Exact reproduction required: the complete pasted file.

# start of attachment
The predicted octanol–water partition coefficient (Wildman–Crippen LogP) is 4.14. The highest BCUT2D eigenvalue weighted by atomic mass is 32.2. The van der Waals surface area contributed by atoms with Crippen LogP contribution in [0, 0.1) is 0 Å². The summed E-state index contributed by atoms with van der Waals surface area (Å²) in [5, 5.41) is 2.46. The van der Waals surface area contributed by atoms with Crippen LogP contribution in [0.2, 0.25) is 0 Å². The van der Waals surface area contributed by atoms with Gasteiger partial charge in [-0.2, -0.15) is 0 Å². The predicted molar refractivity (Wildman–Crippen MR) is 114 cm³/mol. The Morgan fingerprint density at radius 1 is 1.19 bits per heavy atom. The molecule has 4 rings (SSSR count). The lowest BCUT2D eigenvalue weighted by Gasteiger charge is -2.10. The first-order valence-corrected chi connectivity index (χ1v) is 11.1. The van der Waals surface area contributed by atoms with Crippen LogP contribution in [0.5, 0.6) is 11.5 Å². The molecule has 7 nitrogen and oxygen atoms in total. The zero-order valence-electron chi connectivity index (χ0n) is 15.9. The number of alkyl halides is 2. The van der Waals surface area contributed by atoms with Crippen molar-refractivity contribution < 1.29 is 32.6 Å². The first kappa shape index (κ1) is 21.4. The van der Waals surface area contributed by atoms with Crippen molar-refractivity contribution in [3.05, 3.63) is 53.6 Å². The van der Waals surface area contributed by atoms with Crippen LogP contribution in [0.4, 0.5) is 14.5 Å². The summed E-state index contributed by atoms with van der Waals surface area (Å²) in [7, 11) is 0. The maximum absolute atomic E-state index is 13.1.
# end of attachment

The predicted octanol–water partition coefficient (Wildman–Crippen LogP) is 4.14. The highest BCUT2D eigenvalue weighted by atomic mass is 32.2. The van der Waals surface area contributed by atoms with Crippen LogP contribution in [0, 0.1) is 0 Å². The summed E-state index contributed by atoms with van der Waals surface area (Å²) in [5, 5.41) is 2.46. The van der Waals surface area contributed by atoms with Crippen LogP contribution in [0.2, 0.25) is 0 Å². The van der Waals surface area contributed by atoms with Gasteiger partial charge in [-0.2, -0.15) is 0 Å². The predicted molar refractivity (Wildman–Crippen MR) is 114 cm³/mol. The Morgan fingerprint density at radius 1 is 1.19 bits per heavy atom. The molecule has 4 rings (SSSR count). The lowest BCUT2D eigenvalue weighted by Gasteiger charge is -2.10. The first-order valence-corrected chi connectivity index (χ1v) is 11.1. The van der Waals surface area contributed by atoms with Crippen LogP contribution in [0.5, 0.6) is 11.5 Å². The molecule has 7 nitrogen and oxygen atoms in total. The zero-order valence-electron chi connectivity index (χ0n) is 15.9. The number of alkyl halides is 2. The van der Waals surface area contributed by atoms with Crippen molar-refractivity contribution < 1.29 is 32.6 Å². The first kappa shape index (κ1) is 21.4. The van der Waals surface area contributed by atoms with Crippen molar-refractivity contribution in [3.05, 3.63) is 53.6 Å². The van der Waals surface area contributed by atoms with Crippen LogP contribution in [0.4, 0.5) is 14.5 Å². The summed E-state index contributed by atoms with van der Waals surface area (Å²) in [7, 11) is 0. The maximum absolute atomic E-state index is 13.1.